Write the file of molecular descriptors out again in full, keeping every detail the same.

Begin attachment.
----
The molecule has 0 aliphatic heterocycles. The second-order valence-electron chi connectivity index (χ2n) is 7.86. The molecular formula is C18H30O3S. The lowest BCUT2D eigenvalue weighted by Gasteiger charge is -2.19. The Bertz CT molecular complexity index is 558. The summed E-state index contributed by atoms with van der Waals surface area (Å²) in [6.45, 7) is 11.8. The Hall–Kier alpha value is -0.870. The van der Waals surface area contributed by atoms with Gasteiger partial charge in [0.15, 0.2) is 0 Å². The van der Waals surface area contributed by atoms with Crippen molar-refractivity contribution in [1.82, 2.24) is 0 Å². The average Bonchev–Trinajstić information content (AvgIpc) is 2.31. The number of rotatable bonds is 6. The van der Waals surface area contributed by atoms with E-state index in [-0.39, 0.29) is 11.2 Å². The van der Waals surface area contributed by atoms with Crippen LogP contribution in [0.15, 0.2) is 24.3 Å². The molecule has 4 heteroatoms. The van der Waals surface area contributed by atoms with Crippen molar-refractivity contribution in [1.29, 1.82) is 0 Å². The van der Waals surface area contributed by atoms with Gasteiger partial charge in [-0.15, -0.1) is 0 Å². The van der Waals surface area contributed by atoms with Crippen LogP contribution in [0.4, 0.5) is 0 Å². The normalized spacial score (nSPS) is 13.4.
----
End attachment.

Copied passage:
The molecule has 0 aliphatic heterocycles. The second-order valence-electron chi connectivity index (χ2n) is 7.86. The molecular formula is C18H30O3S. The lowest BCUT2D eigenvalue weighted by Gasteiger charge is -2.19. The Bertz CT molecular complexity index is 558. The summed E-state index contributed by atoms with van der Waals surface area (Å²) in [6.45, 7) is 11.8. The Hall–Kier alpha value is -0.870. The van der Waals surface area contributed by atoms with Gasteiger partial charge in [0.15, 0.2) is 0 Å². The van der Waals surface area contributed by atoms with Crippen molar-refractivity contribution in [1.82, 2.24) is 0 Å². The average Bonchev–Trinajstić information content (AvgIpc) is 2.31. The number of rotatable bonds is 6. The van der Waals surface area contributed by atoms with E-state index in [-0.39, 0.29) is 11.2 Å². The van der Waals surface area contributed by atoms with Crippen LogP contribution in [0.15, 0.2) is 24.3 Å². The molecule has 4 heteroatoms. The van der Waals surface area contributed by atoms with Crippen molar-refractivity contribution in [1.29, 1.82) is 0 Å². The van der Waals surface area contributed by atoms with Gasteiger partial charge in [-0.15, -0.1) is 0 Å². The van der Waals surface area contributed by atoms with Crippen LogP contribution in [0.4, 0.5) is 0 Å². The normalized spacial score (nSPS) is 13.4.